The Biden administration released its 2022 unified agenda that details regulations it plans to release in the coming year.
The agenda, released Friday by the Office of Management and Budget, is not binding but gives a look at which areas Department of Health and Human Services (HHS) officials are hoping to address in the year ahead.
Here are some of the regulations HHS is considering:
Short-term health plans
The Trump administration controversially introduced regulations to shorten the duration of short-term health plans and made other moves to increase the use of the plans that are cheaper than those offered on the Affordable Care Act’s (ACA's) exchanges but offer fewer benefits.
Now, such plans may be in line for a walk-back. HHS aims to propose a rule by August of 2022 that would ensure short-term plans do not “undermine the Affordable Care Act, including its protections for people with pre-existing conditions.”
Prior authorization and interoperability
The Centers for Medicare & Medicaid Services (CMS) wants to propose a rule by February that would install new requirements to government insurers such as ACA exchange issuers and Medicare Advantage plans to improve the electronic exchange of healthcare data and streamline prior authorization, a major source of provider administrative burden. It would also add a new provision for critical access hospitals and clinicians to boost access to health information.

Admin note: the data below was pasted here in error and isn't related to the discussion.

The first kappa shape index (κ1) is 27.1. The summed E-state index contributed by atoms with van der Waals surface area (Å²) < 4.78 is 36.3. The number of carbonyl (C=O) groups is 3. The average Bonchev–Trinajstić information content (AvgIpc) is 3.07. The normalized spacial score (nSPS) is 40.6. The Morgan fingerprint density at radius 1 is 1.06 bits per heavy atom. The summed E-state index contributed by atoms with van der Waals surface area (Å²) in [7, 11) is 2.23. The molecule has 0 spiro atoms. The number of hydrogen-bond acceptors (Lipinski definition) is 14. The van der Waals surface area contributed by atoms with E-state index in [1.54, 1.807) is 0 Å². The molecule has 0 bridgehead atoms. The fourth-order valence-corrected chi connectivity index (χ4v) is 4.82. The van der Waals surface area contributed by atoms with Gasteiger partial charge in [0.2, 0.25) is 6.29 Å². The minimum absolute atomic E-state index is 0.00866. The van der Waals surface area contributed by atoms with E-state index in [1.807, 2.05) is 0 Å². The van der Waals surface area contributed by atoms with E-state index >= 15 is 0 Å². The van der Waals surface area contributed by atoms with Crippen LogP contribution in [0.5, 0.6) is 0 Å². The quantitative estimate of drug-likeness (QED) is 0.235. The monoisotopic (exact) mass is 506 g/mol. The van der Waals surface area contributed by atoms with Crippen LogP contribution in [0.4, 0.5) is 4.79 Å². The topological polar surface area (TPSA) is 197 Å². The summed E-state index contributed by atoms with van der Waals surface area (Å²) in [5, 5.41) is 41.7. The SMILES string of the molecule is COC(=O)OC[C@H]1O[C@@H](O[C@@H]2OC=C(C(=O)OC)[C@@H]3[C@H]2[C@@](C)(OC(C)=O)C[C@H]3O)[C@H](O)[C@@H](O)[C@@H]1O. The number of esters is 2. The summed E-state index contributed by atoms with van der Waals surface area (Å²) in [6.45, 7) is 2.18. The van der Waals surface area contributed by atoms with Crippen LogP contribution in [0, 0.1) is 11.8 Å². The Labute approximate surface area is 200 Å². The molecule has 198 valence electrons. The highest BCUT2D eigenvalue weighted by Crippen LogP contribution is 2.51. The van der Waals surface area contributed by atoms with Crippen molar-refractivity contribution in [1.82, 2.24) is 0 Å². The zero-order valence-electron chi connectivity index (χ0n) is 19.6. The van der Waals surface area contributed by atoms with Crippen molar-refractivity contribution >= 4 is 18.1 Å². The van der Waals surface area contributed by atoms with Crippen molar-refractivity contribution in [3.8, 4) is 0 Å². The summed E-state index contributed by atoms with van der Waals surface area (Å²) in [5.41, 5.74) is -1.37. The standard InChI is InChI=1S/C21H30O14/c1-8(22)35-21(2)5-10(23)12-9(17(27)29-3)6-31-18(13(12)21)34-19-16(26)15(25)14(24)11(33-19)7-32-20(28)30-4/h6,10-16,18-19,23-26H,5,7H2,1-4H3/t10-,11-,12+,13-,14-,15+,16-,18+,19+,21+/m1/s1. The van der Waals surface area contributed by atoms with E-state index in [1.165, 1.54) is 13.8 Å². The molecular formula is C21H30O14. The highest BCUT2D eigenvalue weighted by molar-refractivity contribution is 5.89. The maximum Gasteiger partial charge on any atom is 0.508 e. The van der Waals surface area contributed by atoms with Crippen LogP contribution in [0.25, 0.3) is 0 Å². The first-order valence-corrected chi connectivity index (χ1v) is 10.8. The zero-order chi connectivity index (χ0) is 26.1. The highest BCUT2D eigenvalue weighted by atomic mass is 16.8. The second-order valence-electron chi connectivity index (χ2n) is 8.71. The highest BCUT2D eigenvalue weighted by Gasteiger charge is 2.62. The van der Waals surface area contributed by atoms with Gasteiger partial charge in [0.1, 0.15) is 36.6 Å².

The Trump administration passed a final rule in January that called for similar requirements to streamline prior authorization.
New administrative dispute resolution rule for 340B
The Health Resources and Services Administration (HRSA) aims to publish a new proposed rule creating requirements for resolving disputes between 340B-covered entities and drugmakers. The rule would replace a final rule that was published in December 2020; a judge halted the rule back in March after objections from drugmakers.
The proposed rule would be released in January, the unified agenda said. The new rule comes as HRSA is pushing to fine several drugmakers for restricting access of discounted products to contract pharmacies,
Requirements for rural emergency hospitals
CMS is expected to release a proposed rule that creates health and safety requirements for rural emergency hospitals, a new provider type intended to help improve emergency care in rural areas. A spending bill last year created the new designation, which will allow rural hospitals to convert into such facilities.
Such hospitals would be able to provide outpatient and emergency care but not inpatient services.